Official: 148 Somalis evacuated from Sudan via Ethiopia
Scores of Somalis fleeing violence in Sudan arrived in their Horn of Africa nation on Sunday, an official said
MOGADISHU, Somalia — Scores of Somalis fleeing violence in Sudan arrived in their Horn of Africa nation on Sunday, an official said.
Some 148 Somali nationals, mostly students, arrived by plane in the capital Mogadishu, said Abdurahman Nur Mohamed Diinaari, a top official with the Somali foreign ministry.
“Through the assistance of the International Organization for Migration, Somalia’s foreign ministry has finally been able to relocate 148 Somalis from Sudan to Somalia today,” he said.
The Somalis had traveled by land from Sudan to Ethiopia and then onward by air to Somalia. Forty-five of those who arrived Sunday were later transported to Garowe, the administrative capital of the Somali state of Puntland, Diinaari said.
Somalia itself has been plagued by violence for years. The Islamic extremist group al-Shabab, which opposes the federal government, frequently launches deadly attacks in Mogadishu and other parts of the country.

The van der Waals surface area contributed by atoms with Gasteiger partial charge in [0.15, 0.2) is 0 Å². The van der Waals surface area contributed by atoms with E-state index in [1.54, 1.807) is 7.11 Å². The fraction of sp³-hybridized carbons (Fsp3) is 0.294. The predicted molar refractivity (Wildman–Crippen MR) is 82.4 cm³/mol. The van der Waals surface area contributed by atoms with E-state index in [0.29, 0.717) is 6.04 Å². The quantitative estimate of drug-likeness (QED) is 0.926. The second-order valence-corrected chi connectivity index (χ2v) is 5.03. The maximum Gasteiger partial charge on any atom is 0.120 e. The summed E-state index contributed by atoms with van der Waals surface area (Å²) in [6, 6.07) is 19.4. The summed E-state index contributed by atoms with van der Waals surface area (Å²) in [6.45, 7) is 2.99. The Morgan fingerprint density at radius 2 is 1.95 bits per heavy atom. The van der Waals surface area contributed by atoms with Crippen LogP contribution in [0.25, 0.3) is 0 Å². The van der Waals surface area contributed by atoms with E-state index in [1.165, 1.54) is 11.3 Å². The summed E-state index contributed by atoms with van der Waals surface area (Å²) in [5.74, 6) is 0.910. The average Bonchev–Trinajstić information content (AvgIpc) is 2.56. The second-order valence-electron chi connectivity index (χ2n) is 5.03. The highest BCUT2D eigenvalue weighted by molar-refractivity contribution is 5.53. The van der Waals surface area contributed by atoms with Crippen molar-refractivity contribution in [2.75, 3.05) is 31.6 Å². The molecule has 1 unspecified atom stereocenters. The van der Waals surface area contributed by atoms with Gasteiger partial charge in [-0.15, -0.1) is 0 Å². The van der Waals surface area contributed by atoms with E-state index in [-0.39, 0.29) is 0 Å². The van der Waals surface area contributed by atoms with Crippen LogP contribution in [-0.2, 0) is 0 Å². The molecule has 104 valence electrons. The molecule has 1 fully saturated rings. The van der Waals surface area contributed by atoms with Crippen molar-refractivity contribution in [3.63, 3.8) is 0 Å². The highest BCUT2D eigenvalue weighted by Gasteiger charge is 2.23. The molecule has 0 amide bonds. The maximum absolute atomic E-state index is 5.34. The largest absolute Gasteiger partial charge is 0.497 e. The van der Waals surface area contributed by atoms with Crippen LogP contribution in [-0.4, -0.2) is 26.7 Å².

One of the Somalis evacuated on Sunday said in an interview that she was happy to be alive and back in her country.
“I am pleased that I have finally arrived in my country. However, what we have been through is unusual and hard to describe, but I am grateful for the opportunity to survive,” Ramlo Mohamed, one of the evacuees, told AP. “I pray in the meantime for God to assist our Muslim brothers in Sudan in alleviating their plight.”
There were an estimated 7,000 Somali nationals in Sudan before violence broke out earlier this month, most of them attending universities there. Others are business people and migrants hoping to reach Europe, according to Ewa Naqvi, deputy chief of mission of the U.N. migration agency.
The fighting in Sudan pits the army chief, Gen. Abdel Fattah Burhan, against Gen. Mohammed Hamdan Dagalo, the head of a paramilitary group known as the Rapid Support Forces. Some of the deadliest battles have raged across Khartoum, the capital.
Ordinary Sudanese have been caught in the crossfire. Tens of thousands have fled to neighboring countries, including Chad and Egypt, while others remain pinned down with dwindling supplies. Thousands of foreigners have been evacuated in airlifts and land convoys.
The Sudan Doctors’ Syndicate, which monitors casualties in the violence, said Sunday that over the past two weeks 425 civilians were killed and 2,091 wounded. The Sudanese Health Ministry on Saturday put the overall death toll, including fighters, at 528, with 4,500 wounded.
This article was originally publishedhere.